wonder how many extra muslim customers they get to justify the ones they lost.
    they just lost me as a customer,
    i will never go eat a traditional chinese meal in a halal restaurant.

    simply put, cny dinner at tai zi heen is like cny dinner minus
    the roasted suckling pig.
    yum seng session
    huat arrr shouts
    (ehhh, your wishing for striking 4D in a halal restaurant doesn’t sound right, morally)

    eating cny dinner at tai zi heen restaurant is just ….. not prosperous!
    choy! taikah laisee!

    • Haha! Since you hate halal Chinese restaurants so much, the question is, were you even a customer in the first place? 😉

      Anyway, as for me, I didn’t know it was halal or pork free until several dishes into the dinner when someone mentioned turkey bacon.

      I went “Why turkey bacon instead of bacon bacon?”

      Unless you want to specifically eat pork, I doubt many people would notice in a double blind taste test. 🙂

      It’s a non-issue to me. The definition of a Chinese New Year dinner is FISH – you can eat all others the rest of the year.

      Cheers mate! 😀

  7. The word written on the plate is FISH…i reckoned, since it’s a fish dish.ehehehehhe.

    Happy Chinese New Year to you, Huai Bin and family. ENjoy your holidays in Sibu.

    • Nice! I forgot what they had written on the plate so I conveniently did not write about what it was, just that I like their plating with the Chinese character written in sauce.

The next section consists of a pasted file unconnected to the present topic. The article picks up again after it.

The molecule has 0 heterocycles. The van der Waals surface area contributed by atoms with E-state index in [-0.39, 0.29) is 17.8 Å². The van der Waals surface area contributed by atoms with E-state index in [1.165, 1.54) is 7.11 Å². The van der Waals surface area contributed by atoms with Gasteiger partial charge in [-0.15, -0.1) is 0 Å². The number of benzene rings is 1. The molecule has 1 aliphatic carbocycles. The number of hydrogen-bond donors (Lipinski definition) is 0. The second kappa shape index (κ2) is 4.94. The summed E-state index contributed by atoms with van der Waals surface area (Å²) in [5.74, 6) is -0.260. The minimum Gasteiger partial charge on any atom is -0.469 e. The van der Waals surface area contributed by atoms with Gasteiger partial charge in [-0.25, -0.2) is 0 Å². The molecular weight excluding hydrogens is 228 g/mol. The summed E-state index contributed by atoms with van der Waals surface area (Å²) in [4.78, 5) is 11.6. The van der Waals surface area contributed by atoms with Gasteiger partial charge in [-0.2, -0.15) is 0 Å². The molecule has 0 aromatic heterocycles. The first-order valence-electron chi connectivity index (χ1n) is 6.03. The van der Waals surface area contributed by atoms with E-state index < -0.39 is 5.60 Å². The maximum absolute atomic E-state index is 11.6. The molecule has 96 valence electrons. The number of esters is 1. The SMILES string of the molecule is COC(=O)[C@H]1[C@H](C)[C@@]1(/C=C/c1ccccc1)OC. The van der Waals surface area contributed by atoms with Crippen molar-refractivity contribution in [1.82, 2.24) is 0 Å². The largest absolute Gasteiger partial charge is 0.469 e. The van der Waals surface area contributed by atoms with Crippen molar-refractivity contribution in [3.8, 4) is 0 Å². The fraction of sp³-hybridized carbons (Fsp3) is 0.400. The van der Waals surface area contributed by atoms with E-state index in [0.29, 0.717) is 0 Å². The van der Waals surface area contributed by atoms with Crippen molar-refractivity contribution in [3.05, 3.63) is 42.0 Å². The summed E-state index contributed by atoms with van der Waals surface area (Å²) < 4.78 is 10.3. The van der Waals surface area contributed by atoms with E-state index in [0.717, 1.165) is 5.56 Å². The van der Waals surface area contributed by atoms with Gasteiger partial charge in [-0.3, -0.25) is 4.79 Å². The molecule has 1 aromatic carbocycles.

Thanks Yee Ling! 🙂

      …so it’s fish.

      Well, makes sense, important item in a Chinese New Year dinner (heard from a friend that some families do not even touch/eat the fish during reunion dinner, but leave it there – interesting custom).

      Likewise! Wishing you all the best, and all the rest in 2013! Happy Chinese New Year Yee Ling! 😀

    • Yeah, cheers for that, it was a fun and cozy evening!

      Heh! I knew I would before that but this yee sang validated the feeling. Oh well, it’s just a bit of pocket money, it just feels good to beat the system.

      It was a great dinner though!

      Thanks Suanie! 😀

    • I love fried chicken too! 🙂

      The one above is roasted chicken. :p

      I’ll always order steamed chicken to roasted chicken when I eat at chicken rice stalls. I hardly ever go for roasted chicken. Heh.

    • I love their cheese baked cod! 🙂

      That’s really good, haven’t had something as good as that particular dish for a long time. It’s not on the Chinese New Year menu but you can add on – it’s one of their Chef’s Specials.